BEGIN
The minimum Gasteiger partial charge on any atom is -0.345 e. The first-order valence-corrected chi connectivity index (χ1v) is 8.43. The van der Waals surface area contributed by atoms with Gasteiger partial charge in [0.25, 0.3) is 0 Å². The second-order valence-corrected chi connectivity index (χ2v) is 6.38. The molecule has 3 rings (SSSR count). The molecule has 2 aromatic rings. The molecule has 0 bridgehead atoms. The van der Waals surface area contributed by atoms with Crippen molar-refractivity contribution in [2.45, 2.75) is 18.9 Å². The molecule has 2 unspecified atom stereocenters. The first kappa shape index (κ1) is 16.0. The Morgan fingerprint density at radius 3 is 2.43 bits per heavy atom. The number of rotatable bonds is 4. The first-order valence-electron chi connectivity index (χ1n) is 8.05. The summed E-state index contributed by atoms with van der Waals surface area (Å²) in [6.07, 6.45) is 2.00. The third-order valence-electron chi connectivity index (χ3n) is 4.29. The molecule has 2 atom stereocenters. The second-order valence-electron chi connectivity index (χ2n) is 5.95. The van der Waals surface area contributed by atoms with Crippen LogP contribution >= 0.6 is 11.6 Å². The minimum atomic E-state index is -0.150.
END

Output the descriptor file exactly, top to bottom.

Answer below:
The minimum Gasteiger partial charge on any atom is -0.345 e. The first-order valence-corrected chi connectivity index (χ1v) is 8.43. The van der Waals surface area contributed by atoms with Gasteiger partial charge in [0.25, 0.3) is 0 Å². The second-order valence-corrected chi connectivity index (χ2v) is 6.38. The molecule has 3 rings (SSSR count). The molecule has 2 aromatic rings. The molecule has 0 bridgehead atoms. The van der Waals surface area contributed by atoms with Crippen molar-refractivity contribution in [2.45, 2.75) is 18.9 Å². The molecule has 2 unspecified atom stereocenters. The first kappa shape index (κ1) is 16.0. The Morgan fingerprint density at radius 3 is 2.43 bits per heavy atom. The number of rotatable bonds is 4. The first-order valence-electron chi connectivity index (χ1n) is 8.05. The summed E-state index contributed by atoms with van der Waals surface area (Å²) in [6.07, 6.45) is 2.00. The third-order valence-electron chi connectivity index (χ3n) is 4.29. The molecule has 2 atom stereocenters. The second-order valence-electron chi connectivity index (χ2n) is 5.95. The van der Waals surface area contributed by atoms with Crippen LogP contribution >= 0.6 is 11.6 Å². The minimum atomic E-state index is -0.150.